What I Learned After Having a Newborn in a Global Pandemic
I delivered my third baby girl on March 12, 2020. The following day, while in the hospital, I received an email that my oldest daughter would no longer attend school in-person.
A few days later, I sat on an ice pack, nursing my baby and watched the breaking news: we were ordered to shelter-in-place for three weeks. I remember thinking three weeks seemed like forever, and sheltering-in-place would be impossible.
Yet here we are, nearly five months later, still under the shelter-in-place order in California.
In just a few days, our lives were turned upside down. Not only because of the newborn - she was anticipated for months. It was the unexpected that made it so hard.
Playdates for my kids were canceled, our family and friend’s trips to visit us and help were canceled…life as we knew it was canceled. The reality started sinking in that no one would meet our baby and share the joy she brought to our family for potentially a long time.
Although the pandemic is not over, and my baby is still young, I learned a lot as a mother and a healthcare provider over the last several months. I want to share what I wish I knew about bringing home baby in the midst of a pandemic.
This pandemic proves that you never know what might be out of stock at the store. I found myself unable to purchase some items I needed, which increased my stress level while caring for a newborn.
My husband went to four different stores to find pads for me! Although hoarding supplies seems unnecessary, I wish I had a one-month supply of these items when I came home from the hospital:
- Toilet paper
- Hand soap
- Hand sanitizer
- Pads for post-partum
- Lanolin cream
Rely on Your Trusted Healthcare Provider
Sometimes I think society forgets how difficult postpartum can be both physically and emotionally. Despite the pandemic, support is still available. Your primary care doctor, gynecologist, lactation consultant, pharmacist and pediatrician are still working every day, and you should rely on them.
Every medical office has new procedures for cleaning, and video or phone visits may be used instead of in-person visits depending on the concerns. Talk to your pediatrician about the specific changes in their office and go to your well-baby visits.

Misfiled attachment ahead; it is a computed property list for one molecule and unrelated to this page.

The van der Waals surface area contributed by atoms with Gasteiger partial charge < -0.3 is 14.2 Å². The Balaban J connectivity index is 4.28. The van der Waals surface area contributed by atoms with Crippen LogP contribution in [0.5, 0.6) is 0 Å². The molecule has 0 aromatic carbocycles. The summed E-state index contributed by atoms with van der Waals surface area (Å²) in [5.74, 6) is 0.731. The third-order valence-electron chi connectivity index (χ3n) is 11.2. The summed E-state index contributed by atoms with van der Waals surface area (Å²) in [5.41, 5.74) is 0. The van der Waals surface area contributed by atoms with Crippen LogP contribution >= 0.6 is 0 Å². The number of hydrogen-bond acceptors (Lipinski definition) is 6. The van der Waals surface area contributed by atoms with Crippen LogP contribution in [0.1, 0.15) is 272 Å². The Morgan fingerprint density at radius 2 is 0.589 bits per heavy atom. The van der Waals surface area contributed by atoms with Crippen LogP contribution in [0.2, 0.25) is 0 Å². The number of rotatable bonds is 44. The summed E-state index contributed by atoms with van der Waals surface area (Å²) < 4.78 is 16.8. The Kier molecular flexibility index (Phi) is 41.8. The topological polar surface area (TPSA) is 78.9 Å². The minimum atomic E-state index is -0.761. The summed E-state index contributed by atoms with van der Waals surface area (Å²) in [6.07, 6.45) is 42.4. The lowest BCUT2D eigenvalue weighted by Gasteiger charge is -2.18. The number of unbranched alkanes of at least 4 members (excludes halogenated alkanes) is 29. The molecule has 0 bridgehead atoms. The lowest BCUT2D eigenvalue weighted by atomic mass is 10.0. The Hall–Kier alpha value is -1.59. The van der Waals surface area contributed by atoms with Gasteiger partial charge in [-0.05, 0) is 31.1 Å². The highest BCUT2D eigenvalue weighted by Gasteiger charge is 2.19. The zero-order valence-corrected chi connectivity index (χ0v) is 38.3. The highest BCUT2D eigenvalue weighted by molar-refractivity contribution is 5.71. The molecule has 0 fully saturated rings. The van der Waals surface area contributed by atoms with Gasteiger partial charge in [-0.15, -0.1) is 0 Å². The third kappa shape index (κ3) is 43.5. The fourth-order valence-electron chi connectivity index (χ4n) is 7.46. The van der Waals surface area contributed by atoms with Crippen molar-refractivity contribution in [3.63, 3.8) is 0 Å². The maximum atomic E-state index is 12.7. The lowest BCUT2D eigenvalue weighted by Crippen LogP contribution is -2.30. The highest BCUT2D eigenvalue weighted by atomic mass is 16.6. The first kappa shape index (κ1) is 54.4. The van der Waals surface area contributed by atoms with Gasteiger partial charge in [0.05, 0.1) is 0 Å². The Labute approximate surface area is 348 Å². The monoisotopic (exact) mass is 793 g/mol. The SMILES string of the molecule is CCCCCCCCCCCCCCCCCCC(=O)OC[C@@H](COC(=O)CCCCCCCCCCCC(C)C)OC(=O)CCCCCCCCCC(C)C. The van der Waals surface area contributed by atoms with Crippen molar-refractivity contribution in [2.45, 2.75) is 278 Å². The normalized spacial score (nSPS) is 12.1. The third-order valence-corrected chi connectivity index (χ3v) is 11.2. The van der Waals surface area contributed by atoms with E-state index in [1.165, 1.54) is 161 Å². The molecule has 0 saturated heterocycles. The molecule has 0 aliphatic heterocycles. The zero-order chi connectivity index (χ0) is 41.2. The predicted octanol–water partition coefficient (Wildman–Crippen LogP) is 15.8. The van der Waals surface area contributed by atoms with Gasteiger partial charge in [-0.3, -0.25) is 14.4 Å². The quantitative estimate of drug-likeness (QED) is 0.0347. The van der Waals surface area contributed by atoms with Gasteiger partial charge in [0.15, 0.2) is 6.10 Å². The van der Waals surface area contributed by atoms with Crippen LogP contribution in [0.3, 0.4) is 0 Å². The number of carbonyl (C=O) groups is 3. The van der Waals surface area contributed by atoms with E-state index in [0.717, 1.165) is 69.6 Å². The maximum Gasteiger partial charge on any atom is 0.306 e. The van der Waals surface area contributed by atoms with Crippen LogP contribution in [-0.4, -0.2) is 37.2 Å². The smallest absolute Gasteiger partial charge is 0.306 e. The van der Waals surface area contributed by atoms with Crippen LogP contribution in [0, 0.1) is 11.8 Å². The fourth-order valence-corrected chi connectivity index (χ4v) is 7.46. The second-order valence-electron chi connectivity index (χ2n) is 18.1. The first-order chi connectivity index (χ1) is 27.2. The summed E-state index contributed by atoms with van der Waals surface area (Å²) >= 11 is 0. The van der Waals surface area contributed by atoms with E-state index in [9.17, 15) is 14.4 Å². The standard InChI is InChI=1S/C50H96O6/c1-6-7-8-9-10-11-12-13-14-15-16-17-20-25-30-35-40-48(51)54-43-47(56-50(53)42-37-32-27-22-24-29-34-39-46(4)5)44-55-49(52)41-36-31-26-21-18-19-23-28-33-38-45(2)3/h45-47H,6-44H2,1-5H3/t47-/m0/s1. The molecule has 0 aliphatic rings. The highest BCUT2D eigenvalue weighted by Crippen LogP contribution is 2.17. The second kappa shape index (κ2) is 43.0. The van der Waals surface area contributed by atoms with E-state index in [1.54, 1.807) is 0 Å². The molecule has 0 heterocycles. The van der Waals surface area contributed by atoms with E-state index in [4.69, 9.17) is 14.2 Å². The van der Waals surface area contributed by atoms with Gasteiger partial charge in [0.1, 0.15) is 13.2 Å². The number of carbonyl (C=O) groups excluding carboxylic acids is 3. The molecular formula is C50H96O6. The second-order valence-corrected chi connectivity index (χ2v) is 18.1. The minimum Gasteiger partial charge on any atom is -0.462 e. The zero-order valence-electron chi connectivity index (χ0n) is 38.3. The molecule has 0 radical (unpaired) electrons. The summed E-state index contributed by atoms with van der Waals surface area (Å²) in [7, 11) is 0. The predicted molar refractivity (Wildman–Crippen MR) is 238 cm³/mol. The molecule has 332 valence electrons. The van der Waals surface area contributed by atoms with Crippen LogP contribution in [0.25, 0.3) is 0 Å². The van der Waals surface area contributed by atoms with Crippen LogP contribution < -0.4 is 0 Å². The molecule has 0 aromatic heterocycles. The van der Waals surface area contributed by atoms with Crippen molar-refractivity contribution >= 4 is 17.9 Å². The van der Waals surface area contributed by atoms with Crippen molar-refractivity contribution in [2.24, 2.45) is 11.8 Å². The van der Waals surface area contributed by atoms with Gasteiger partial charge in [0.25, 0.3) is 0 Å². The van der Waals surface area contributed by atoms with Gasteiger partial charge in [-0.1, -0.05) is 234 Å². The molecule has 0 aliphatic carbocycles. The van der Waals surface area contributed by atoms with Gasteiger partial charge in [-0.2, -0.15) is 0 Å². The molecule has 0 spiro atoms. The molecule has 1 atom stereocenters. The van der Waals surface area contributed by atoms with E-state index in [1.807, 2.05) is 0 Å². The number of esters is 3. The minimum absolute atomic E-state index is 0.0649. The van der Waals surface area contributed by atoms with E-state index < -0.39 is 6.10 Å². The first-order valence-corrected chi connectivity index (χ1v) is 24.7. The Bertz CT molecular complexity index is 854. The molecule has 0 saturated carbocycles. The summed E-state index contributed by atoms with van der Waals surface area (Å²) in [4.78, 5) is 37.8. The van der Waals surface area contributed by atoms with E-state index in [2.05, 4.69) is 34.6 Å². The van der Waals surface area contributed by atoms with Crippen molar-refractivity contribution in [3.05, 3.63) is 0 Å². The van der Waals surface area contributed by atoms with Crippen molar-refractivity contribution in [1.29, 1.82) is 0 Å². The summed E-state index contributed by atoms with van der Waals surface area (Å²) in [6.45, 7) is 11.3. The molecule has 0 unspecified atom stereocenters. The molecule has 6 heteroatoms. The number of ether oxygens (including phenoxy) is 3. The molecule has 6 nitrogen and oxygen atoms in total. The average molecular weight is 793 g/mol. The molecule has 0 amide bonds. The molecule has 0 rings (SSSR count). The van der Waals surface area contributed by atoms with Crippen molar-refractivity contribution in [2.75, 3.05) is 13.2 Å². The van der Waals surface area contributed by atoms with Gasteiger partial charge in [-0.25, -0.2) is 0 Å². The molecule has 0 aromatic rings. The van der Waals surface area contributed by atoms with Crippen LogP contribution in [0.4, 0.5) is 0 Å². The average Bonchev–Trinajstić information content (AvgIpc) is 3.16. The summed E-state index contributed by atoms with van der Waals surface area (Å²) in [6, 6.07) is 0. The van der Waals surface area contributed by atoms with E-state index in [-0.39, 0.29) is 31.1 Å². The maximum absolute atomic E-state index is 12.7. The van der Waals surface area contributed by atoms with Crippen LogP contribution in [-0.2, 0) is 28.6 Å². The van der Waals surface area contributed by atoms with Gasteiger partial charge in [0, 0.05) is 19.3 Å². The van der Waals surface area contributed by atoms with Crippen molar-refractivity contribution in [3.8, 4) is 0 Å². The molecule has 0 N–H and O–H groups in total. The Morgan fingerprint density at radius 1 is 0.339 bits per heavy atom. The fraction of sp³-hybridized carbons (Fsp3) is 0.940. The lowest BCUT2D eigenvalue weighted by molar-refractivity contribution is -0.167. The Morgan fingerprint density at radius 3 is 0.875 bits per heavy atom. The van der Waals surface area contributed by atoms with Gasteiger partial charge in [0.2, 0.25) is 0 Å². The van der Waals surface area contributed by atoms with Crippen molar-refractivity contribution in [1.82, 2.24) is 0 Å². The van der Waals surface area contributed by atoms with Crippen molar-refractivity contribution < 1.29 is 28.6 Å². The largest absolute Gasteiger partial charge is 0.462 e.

My pediatrician, for example, scheduled half as many patients, and patients who were sick went to the opposite side of the clinic and used different exam rooms, and everyone was wearing masks and social distancing. Also, only one parent could attend the appointment.
My daughter’s 2-week appointment was almost an hour-long because both the pediatrician and I were craving a face-to-face conversation with someone outside of our home; it was a refreshing outing for me! I continue to rely on my pediatrician heavily for advice, especially when there are so many unknowns.
Plan for Help
Caring for a newborn is difficult, and you will need extra help. If possible, plan to have your spouse or support person home with you for a few weeks while you recover.
You may also want to ask family members (after considering the potential risk) to quarantine for several weeks in advance of your due date so they can safely stay with you when the baby is born. Each family should assess their unique situation and be thoughtful about the benefits and risks of interacting with people outside of the household.
My parents live close by, and they watched my older daughters while I was in the hospital. Since the shelter-in-place order was implemented while they had our girls, we decided to quarantine together. My parent’s help and my husband’s paternity leave were essential during the first few weeks.
You May Feel Isolated